by Helen M. Johnson | 1931 | 742,503 words
This page describes Shatrughna’s capture of Mathura which is the seventh part of chapter VIII of the English translation of the Jain Ramayana, contained within the “Trishashti Shalaka Purusha Caritra”: a massive Jain narrative relgious text composed by Hemacandra in the 12th century. This Jain Ramayana contains the biographies of Rama, Lakshmana, Ravana, Naminatha, Harishena-cakravartin and Jaya-cakravartin: all included in the list of 63 illustrious beings or worthy persons.
When Bharata became a mendicant, the kings of earth and air begged Rāma urgently to be consecrated (as king). “Consecrate Lakṣmaṇa as Vāsudeva,” Rāma instructed them and they did so quickly. They consecrated Rāma as Baladeva and the two ruled the kingdom, the eighth Bala and Śārṅgin. Padma gave Bibhīṣaṇa his ancestral Rakṣodvīpa, Sugrīva Kapidvīpa, and Hanumat Śrīpura. He gave Pātālalaṅkā back to Virādha, Ṛkṣapura to Nīla, and Hanupura to Pratisūrya, Devopagītanagara to Ratnajaṭin, and the city Rathanūpura on Vaitāḍhya to Bhāmaṇḍala.
After he had made such gifts to the others, Rāma said to Śatrughna, “Take whatever country is pleasing to you, son.” “Give me Mathurā,” asked by Śatrughna, Rāma said: “The city Mathurā is very hard to conquer, dear fellow. A spear which was given in the past to King Madhu by Camara, destroys the entire army of an enemy at a distance and returns to his hand.” Śatrughna said: “Your Majesty, death to the family of Rākṣasas, I am your brother, indeed. Who is his protector in a battle with me? Give me Mathurā and I myself shall find a remedy for Madhu, like a good physician for a disease.”
Knowing that Śatrughna was exceedingly persistent, Rāma ordered him, “You must fight Madhu when he is deprived of his spear and careless.” With this advice, Rāma gave him two quivers with indestructible arrows and instructed the general, Kṛtāntavadana, at the same time. Lakṣmaṇa, hoping for a complete victory for him, gave him the bow Arṇavāvarta with worm-tipped and fire-tipped arrows. Then Śatrughna set forth and went with unbroken marches to the vicinity of Madhu’s resting-place and camped on the river-bank.
There spies were sent out first and they returned and reported to him that Madhu had gone to the garden Kubera to the east of Mathurā. ‘He is now amusing himself with his wife Jayantī. His spear is in the arsenal. This is the time to fight him.’
Then Śatrughna, expert in trickery, entered Mathurā at night and he himself blocked Madhu, when he was entering, with his army. At the beginning of the battle he killed Lavaṇa, Madhu’s son, just as Nārāyaṇa had killed Khara at the beginning of Rāma’s battles. Angered by his son’s death, twanging his bow, Madhu, best of charioteers, advanced and fought with the charioteer, Dāśarathin. Cutting down each other’s missiles, the two of them fought for a long time, weapon against weapon, like a god and demon. Daśaratha’s fourth son recalled the bow, Samudrāvarta, and the agnimukha- and śilīmukha-arrows which Saumitri had given him. The hero struck down Madhu, after stringing the bow which approached when he recalled it, with the fire-arrows, like a hunter striking down a tiger.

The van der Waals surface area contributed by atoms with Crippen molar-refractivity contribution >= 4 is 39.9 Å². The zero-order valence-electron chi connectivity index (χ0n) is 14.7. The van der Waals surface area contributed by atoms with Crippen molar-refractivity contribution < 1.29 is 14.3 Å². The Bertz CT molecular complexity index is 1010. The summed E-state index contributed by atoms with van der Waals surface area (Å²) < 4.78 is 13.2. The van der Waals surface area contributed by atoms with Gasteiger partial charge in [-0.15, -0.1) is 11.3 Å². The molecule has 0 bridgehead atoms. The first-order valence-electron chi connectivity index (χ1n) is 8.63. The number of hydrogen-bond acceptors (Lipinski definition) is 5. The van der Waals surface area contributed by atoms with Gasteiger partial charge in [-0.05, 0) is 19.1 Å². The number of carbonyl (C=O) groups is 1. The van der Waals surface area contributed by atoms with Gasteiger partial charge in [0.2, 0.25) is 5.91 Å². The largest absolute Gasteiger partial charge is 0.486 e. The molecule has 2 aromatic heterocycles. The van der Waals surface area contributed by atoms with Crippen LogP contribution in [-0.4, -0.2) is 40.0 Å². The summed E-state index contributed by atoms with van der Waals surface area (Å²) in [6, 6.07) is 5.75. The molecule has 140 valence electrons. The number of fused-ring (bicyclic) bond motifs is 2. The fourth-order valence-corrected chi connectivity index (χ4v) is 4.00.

Bewildered by the arrow’s blow, Madhu thought: “My spear has not come to my hand. Lakṣmaṇa’s younger brother has not been killed. My birth has passed in vain, since the Lord Jina has not been worshipped,, shrines have not been ordered built, gifts have not been made to suitable persons by me.”
Madhu, having taken initiation by these meditations, died while engaged in the namaskāra, and became a powerful god in Sanatkumāra. The Vaimānikas rained flowers on Madhu’s body and chanted, “hong live the god Madhu.”
The spear assumed the form of a divinity and told Camara about Śatrughna’s slaying of Madhu which had taken place through trickery. Then Camara, angered by his friend’s slaying, started out himself. Questioned by Veṇuḍārin, lord of the Tārkṣyas (Suparṇas), “Where are you going?” he explained, “I am going to kill my friend’s slayer, Śatrughna, living in Mathurā.” Veṇudārin said again: “The spear, which was received from Dharana by Rāvaṇa, was overcome by Saumitri, an Ardhacakrin of maximum merit. He killed Rāvaṇa. Of what importance was Madhu, Rāvaṇa’s footman? Śatrughna killed Madhu in battle at Lakṣmaṇa’s order.” The Indra Camara said, “At that time the spear was overcome by Saumitri through the maiden Viśalyā’s power. Now her power has gone, as she is not celibate. All the more for that reason I shall go to kill my friend’s slayer, lord.”
Camara said this angrily and went to Śatrughna’s territory and saw all the people there happy with good government. With the idea, “I shall attack Madhu’s enemy first with calamities among the people,” he spread numerous diseases among the people. Informed by his family-divinity of the cause of the diseases, Śatrughna went to Ayodhyā to Rāma and Lakṣmaṇa. At that time Rāma, Lakṣmaṇa, and Śatrughna paid homage to Deśabhūṣaṇa and Kulabhūṣaṇa who had come there. Rāma asked, “Why was Śatrughna so determined on Mathurā?” and Deśabhūṣaṇa said:
Footnotes and references:
Śilīmukha is defined as an arrow with a point like a śilī (Abhi. 3. 442), which is a worm (Abhi. 4. 269).